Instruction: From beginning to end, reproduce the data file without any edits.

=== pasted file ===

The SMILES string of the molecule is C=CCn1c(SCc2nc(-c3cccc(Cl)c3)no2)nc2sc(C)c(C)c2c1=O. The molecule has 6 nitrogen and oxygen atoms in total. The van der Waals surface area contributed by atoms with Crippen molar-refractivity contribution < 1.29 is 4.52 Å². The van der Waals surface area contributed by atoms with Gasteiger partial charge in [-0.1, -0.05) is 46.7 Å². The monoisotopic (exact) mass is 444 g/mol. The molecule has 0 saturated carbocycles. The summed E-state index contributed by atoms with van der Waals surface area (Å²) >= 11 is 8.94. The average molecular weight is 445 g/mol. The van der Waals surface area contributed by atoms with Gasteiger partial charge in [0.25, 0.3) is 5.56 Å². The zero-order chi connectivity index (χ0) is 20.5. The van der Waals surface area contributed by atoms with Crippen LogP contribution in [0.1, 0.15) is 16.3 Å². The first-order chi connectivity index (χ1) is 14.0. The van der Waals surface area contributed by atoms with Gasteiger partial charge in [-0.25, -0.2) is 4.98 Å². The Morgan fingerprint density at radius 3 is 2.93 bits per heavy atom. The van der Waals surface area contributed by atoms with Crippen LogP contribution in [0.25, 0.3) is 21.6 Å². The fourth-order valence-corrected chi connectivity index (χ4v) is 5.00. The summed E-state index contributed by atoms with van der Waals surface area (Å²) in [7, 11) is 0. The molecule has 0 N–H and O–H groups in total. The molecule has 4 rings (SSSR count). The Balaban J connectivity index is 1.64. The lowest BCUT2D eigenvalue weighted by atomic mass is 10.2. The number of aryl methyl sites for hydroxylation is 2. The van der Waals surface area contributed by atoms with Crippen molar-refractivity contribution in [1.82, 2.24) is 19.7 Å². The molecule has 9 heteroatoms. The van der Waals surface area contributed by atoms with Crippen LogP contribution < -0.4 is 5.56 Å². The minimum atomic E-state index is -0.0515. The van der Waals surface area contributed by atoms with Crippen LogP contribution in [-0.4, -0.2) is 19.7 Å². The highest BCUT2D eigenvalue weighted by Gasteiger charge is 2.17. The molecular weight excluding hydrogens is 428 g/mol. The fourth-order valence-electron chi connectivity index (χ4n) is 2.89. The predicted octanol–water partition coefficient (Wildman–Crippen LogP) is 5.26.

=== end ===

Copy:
The SMILES string of the molecule is C=CCn1c(SCc2nc(-c3cccc(Cl)c3)no2)nc2sc(C)c(C)c2c1=O. The molecule has 6 nitrogen and oxygen atoms in total. The van der Waals surface area contributed by atoms with Crippen molar-refractivity contribution < 1.29 is 4.52 Å². The van der Waals surface area contributed by atoms with Gasteiger partial charge in [-0.1, -0.05) is 46.7 Å². The monoisotopic (exact) mass is 444 g/mol. The molecule has 0 saturated carbocycles. The summed E-state index contributed by atoms with van der Waals surface area (Å²) >= 11 is 8.94. The average molecular weight is 445 g/mol. The van der Waals surface area contributed by atoms with Gasteiger partial charge in [0.25, 0.3) is 5.56 Å². The zero-order chi connectivity index (χ0) is 20.5. The van der Waals surface area contributed by atoms with Crippen LogP contribution in [0.1, 0.15) is 16.3 Å². The first-order chi connectivity index (χ1) is 14.0. The van der Waals surface area contributed by atoms with Gasteiger partial charge in [-0.25, -0.2) is 4.98 Å². The Morgan fingerprint density at radius 3 is 2.93 bits per heavy atom. The van der Waals surface area contributed by atoms with Crippen LogP contribution in [0.25, 0.3) is 21.6 Å². The fourth-order valence-corrected chi connectivity index (χ4v) is 5.00. The summed E-state index contributed by atoms with van der Waals surface area (Å²) in [7, 11) is 0. The molecule has 0 N–H and O–H groups in total. The molecule has 4 rings (SSSR count). The Balaban J connectivity index is 1.64. The lowest BCUT2D eigenvalue weighted by atomic mass is 10.2. The number of aryl methyl sites for hydroxylation is 2. The van der Waals surface area contributed by atoms with Crippen molar-refractivity contribution in [1.82, 2.24) is 19.7 Å². The molecule has 9 heteroatoms. The van der Waals surface area contributed by atoms with Crippen LogP contribution < -0.4 is 5.56 Å². The minimum atomic E-state index is -0.0515. The van der Waals surface area contributed by atoms with Crippen LogP contribution in [-0.4, -0.2) is 19.7 Å². The highest BCUT2D eigenvalue weighted by Gasteiger charge is 2.17. The molecular weight excluding hydrogens is 428 g/mol. The fourth-order valence-electron chi connectivity index (χ4n) is 2.89. The predicted octanol–water partition coefficient (Wildman–Crippen LogP) is 5.26.